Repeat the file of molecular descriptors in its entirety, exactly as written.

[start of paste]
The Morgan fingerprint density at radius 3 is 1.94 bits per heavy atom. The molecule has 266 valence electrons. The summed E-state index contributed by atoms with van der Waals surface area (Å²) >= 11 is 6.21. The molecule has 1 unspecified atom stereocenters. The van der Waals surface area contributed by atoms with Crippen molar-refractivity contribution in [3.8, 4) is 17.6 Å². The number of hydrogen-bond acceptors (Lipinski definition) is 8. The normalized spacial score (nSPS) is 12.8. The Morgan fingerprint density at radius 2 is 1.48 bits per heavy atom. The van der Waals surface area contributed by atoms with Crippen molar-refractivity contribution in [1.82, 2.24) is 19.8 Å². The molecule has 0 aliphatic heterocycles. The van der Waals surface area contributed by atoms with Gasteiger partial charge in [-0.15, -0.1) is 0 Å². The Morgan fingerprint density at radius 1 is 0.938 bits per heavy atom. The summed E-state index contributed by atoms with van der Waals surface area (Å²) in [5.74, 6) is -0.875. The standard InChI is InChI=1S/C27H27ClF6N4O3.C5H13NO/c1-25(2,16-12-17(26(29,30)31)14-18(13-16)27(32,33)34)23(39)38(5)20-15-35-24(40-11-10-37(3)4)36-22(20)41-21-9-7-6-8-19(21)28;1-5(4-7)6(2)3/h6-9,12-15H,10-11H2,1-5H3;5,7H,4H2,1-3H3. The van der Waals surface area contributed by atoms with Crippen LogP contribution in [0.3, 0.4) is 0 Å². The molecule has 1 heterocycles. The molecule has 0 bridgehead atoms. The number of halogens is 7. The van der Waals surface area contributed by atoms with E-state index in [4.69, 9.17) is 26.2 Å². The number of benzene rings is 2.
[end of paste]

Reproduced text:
The Morgan fingerprint density at radius 3 is 1.94 bits per heavy atom. The molecule has 266 valence electrons. The summed E-state index contributed by atoms with van der Waals surface area (Å²) >= 11 is 6.21. The molecule has 1 unspecified atom stereocenters. The van der Waals surface area contributed by atoms with Crippen molar-refractivity contribution in [3.8, 4) is 17.6 Å². The number of hydrogen-bond acceptors (Lipinski definition) is 8. The normalized spacial score (nSPS) is 12.8. The Morgan fingerprint density at radius 2 is 1.48 bits per heavy atom. The van der Waals surface area contributed by atoms with Crippen molar-refractivity contribution in [1.82, 2.24) is 19.8 Å². The molecule has 0 aliphatic heterocycles. The van der Waals surface area contributed by atoms with Gasteiger partial charge in [-0.15, -0.1) is 0 Å². The Morgan fingerprint density at radius 1 is 0.938 bits per heavy atom. The summed E-state index contributed by atoms with van der Waals surface area (Å²) in [5.74, 6) is -0.875. The standard InChI is InChI=1S/C27H27ClF6N4O3.C5H13NO/c1-25(2,16-12-17(26(29,30)31)14-18(13-16)27(32,33)34)23(39)38(5)20-15-35-24(40-11-10-37(3)4)36-22(20)41-21-9-7-6-8-19(21)28;1-5(4-7)6(2)3/h6-9,12-15H,10-11H2,1-5H3;5,7H,4H2,1-3H3. The van der Waals surface area contributed by atoms with Crippen LogP contribution in [0.3, 0.4) is 0 Å². The molecule has 1 heterocycles. The molecule has 0 bridgehead atoms. The number of halogens is 7. The van der Waals surface area contributed by atoms with E-state index in [4.69, 9.17) is 26.2 Å². The number of benzene rings is 2.